The US-Iran showdown after Mecca summits
The Gulf, Arab and Islamic summits in Mecca were a last-chance call to protect peace and security in the Gulf and the Middle East.
Amid the escalation between Washington and Tehran, the Gulf and Arab leaders rejected Iran's interference and its threats to stability in the region.
Indeed, the entire region is affected by the muscle flexing illustrated by US President Donald Trump's strategy of "extreme pressure" on Iran and by Iran’s reactions wavering between military posturing and ambiguous, vague and non-constructive diplomatic proposals.
With mounting tensions, the summer promises to be hot. It is unlikely the escalation will reach the level of military confrontation but the growing likelihood of a dead end on the diplomatic level could lead to a limited military conflict because it is difficult for Trump, despite his sometimes conciliatory tweets and statements, to back down after two years of harsh measures against Iran.
The case of the Iranian regime is more complex. Its problem has become chronic because, for four decades, Iran has not been behaving as a nation-state. It has been driven by ideological revolution instead.
Therefore, the conflict cannot be considered a traditional struggle between two states because the ideological dimension also exists in Washington's calculations. The intensification of the US pressure campaign is pushing Iran into a tight corner and could lead to a conflict that carries great risks in a region that is vital for the production and transit of the world’s energy resources.
It seems that the United States believes that its harsh sanctions and the noisy political and military campaigns will either convince or force Iran to return to the negotiating table.
The escalation of US sanctions resulted in tangible results in their first month. Iran's oil exports fell to 400,000 barrels per day in May. Before the sanctions exports of Iranian oil totalled 2.5 million barrels per day. The situation stands to worsen for Iran when China switches to Russian oil by the end of its exemption period.
Contrary to Iran's desire to rely on the European troika -- Germany, France, the United Kingdom -- to complete the financial mechanism to circumvent US sanctions, the private sector in Europe is reluctant to go along and European decision makers hesitate, not only because of the US threat of sanctions against specific individuals and entities but also because Tehran has not shown flexibility concerning its ballistic missile programme and its role in regional crises.
Israeli Prime Minister Binyamin Netanyahu's announcement of a tripartite security meeting between the United States, Russia and Israel in June hints at Russia distancing itself from Iran and working to develop regional understandings with Washington, all with Israeli encouragement.
This American effort in economic and political pressure and military intimidation does not necessarily mean that Trump's success is imminent because Iran reads the situation differently.
Tehran does not trust the US administration enough to return to negotiations. Iranian Supreme Leader Ali Khamenei, the country’s top decision maker, openly refused to negotiate under the pressure of sanctions.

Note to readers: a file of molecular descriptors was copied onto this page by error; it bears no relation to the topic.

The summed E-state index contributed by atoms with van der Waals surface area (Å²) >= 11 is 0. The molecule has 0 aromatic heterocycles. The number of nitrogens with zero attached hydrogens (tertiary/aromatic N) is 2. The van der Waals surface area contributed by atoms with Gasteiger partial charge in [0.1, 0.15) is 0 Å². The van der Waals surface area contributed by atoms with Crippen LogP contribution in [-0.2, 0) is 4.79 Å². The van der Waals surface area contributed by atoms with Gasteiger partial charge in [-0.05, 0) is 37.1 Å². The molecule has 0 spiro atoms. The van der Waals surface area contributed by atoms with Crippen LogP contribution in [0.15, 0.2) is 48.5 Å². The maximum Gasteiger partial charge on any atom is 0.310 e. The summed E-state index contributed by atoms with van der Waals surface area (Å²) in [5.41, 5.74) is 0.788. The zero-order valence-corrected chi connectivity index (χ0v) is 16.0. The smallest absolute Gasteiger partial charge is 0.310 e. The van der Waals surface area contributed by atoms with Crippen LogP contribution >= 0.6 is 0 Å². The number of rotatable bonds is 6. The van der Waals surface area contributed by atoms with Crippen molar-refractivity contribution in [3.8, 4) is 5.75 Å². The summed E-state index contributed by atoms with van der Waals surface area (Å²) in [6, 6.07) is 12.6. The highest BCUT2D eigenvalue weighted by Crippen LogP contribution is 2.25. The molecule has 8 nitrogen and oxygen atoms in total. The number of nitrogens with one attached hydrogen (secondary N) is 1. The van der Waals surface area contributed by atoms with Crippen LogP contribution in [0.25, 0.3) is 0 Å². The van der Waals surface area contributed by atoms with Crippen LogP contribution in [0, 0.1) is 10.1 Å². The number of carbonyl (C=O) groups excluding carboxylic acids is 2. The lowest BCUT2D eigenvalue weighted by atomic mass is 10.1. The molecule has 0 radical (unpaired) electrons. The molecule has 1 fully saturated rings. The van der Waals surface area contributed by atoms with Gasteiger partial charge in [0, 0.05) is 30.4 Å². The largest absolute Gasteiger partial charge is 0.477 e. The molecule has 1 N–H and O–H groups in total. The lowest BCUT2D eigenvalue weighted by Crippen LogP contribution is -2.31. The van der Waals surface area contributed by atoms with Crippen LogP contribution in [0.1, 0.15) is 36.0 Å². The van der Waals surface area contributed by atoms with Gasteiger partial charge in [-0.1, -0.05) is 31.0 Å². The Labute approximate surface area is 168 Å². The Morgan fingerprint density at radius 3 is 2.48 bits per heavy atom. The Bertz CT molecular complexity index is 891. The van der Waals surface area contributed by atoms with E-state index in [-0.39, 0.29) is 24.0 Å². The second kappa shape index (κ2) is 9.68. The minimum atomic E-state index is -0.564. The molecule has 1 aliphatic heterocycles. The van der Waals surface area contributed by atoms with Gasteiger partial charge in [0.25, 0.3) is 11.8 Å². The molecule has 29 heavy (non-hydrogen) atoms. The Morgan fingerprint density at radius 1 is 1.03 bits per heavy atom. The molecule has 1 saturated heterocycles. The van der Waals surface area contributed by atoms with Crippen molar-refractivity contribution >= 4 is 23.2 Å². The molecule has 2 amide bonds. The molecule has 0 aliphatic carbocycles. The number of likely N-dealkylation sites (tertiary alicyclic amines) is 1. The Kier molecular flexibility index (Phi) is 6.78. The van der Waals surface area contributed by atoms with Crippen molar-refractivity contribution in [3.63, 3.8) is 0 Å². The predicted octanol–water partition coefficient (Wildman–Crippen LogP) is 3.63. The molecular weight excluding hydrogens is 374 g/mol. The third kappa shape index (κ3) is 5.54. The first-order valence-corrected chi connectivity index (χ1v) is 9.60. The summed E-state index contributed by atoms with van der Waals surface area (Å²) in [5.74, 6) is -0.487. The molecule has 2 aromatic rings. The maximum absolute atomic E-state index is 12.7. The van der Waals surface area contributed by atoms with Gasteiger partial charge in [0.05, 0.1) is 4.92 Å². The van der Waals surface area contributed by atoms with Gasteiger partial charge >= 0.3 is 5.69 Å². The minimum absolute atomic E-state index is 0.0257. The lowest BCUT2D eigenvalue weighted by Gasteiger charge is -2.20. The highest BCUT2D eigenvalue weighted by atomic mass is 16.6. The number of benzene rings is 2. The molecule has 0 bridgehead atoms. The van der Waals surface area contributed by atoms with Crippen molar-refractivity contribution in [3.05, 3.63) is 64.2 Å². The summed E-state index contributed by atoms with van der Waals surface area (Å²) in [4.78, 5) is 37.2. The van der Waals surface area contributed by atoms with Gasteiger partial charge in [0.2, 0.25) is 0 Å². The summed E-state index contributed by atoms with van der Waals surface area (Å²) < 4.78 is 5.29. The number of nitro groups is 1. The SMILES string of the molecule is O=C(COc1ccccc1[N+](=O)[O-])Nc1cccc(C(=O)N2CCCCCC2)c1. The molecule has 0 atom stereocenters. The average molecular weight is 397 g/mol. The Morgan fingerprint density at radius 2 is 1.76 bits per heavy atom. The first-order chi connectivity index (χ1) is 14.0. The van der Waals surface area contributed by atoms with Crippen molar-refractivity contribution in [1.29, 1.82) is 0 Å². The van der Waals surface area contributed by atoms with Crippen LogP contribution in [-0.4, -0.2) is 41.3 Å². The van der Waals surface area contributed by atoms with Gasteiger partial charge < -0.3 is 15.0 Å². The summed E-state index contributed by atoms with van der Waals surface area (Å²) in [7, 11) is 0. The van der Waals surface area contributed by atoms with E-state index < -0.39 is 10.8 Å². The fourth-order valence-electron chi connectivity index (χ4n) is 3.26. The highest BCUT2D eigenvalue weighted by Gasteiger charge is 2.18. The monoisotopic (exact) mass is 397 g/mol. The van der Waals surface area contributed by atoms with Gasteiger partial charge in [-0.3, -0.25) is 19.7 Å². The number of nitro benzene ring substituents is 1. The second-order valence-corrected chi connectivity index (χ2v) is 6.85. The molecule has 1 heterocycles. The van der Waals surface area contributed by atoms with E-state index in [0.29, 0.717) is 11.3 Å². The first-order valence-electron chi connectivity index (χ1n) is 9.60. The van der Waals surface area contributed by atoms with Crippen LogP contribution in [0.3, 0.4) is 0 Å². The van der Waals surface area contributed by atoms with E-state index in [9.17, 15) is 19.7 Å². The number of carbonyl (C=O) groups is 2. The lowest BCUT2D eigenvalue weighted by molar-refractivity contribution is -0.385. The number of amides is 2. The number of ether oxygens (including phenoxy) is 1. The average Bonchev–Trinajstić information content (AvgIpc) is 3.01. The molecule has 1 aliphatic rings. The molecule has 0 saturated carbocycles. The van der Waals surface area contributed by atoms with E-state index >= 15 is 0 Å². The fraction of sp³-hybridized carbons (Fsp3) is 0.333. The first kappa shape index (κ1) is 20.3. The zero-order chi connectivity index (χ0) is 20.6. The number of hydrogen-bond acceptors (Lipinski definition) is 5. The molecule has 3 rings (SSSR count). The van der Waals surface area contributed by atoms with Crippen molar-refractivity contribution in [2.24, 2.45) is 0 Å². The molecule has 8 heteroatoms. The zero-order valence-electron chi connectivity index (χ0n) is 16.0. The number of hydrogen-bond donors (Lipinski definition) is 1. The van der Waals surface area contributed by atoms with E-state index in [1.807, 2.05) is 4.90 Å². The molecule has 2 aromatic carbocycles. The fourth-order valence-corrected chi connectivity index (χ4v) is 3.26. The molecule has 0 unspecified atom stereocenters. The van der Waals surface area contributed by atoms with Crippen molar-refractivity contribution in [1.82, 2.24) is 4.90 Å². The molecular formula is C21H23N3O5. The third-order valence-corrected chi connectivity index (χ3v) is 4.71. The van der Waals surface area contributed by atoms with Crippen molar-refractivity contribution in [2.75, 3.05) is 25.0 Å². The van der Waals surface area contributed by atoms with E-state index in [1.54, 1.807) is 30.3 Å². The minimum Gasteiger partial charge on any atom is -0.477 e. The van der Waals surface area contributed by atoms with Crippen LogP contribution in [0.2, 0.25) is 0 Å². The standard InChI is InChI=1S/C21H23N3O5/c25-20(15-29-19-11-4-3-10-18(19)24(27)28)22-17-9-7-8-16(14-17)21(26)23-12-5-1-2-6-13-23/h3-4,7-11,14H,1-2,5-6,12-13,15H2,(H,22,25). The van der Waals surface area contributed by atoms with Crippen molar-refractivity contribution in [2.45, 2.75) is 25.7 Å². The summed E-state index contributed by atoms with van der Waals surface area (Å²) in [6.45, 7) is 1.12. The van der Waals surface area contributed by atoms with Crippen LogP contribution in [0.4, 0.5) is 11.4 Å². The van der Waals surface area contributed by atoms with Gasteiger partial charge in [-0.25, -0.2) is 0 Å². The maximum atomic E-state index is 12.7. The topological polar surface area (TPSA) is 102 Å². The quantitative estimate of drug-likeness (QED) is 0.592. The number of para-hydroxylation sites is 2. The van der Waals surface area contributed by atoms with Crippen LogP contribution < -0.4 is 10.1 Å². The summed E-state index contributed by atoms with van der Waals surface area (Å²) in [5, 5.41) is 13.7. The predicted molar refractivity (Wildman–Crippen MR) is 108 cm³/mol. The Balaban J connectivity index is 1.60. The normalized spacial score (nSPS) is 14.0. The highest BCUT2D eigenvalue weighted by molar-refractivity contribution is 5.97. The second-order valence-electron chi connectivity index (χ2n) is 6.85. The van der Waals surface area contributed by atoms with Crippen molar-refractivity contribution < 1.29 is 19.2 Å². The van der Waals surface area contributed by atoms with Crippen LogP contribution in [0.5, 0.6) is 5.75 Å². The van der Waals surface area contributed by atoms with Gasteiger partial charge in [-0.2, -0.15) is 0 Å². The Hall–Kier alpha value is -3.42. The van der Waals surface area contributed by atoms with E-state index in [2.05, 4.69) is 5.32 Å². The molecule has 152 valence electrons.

Khamenei’s position does not make the mission of Iranian President Hassan Rohani and Foreign Minister Mohammad Javad Zarif easier. On the contrary, their manoeuvres of openness and suggestions of a non-aggression treaty with Gulf countries -- a suggestion that came too late -- is a reminder of negative precedents in the region and the world and have lost their credibility.
So, the threats by the leaders of Iran’s Islamic Revolutionary Guard Corps can be considered a reflection of Tehran’s real position, especially when they are linked with sabotage operations in Saudi Arabia and off the coast of the United Arab Emirates and with rattling the Iranian sabres in Iraq.
At the beginning of the escalation between the two sides, observers agreed that war was not inevitable because Trump understands that wars are bad for business and seldom go as planned.
Iran's rulers may prefer to wait for the end of Trump's first term and the prospect of a more lenient Democrat president in his stead. This may be wishful thinking but Iran knows the heavy price of war and that resorting to war by proxy may provoke a US military retaliation, exactly the outcome it wants to achieve.
However, it seems these indicators were gone after the attack on international shipping off the UAE coast. After May 12, the reading of the situation changed and the degree of danger went up.
Therefore, it won’t be possible to curb the escalation without an Iranian concession. Perhaps the inner circles of velayat-e faqih in Tehran can remind Khamenei of the truce strategy of Imam al-Hasan Ibn Ali with his rival Caliph Muawiya Ibn Abi Sufyan to find a precedent justifying flexibility and return to the negotiation table for a new deal with the Trump administration.
However, the rhetoric from Tehran about the defeat awaiting the United States from now until 2050 shows that calculations based on wishful thinking can lead to adopting the worst choice and that resorting to pointless manoeuvring, hollow language, double discourse, twisted tactics, subversive messages and threats, will intensify Iran's conflict with Washington and neighbouring countries.
Khattar Abou Diab is a professor of geopolitical sciences at the Paris Centre for Geopolitics.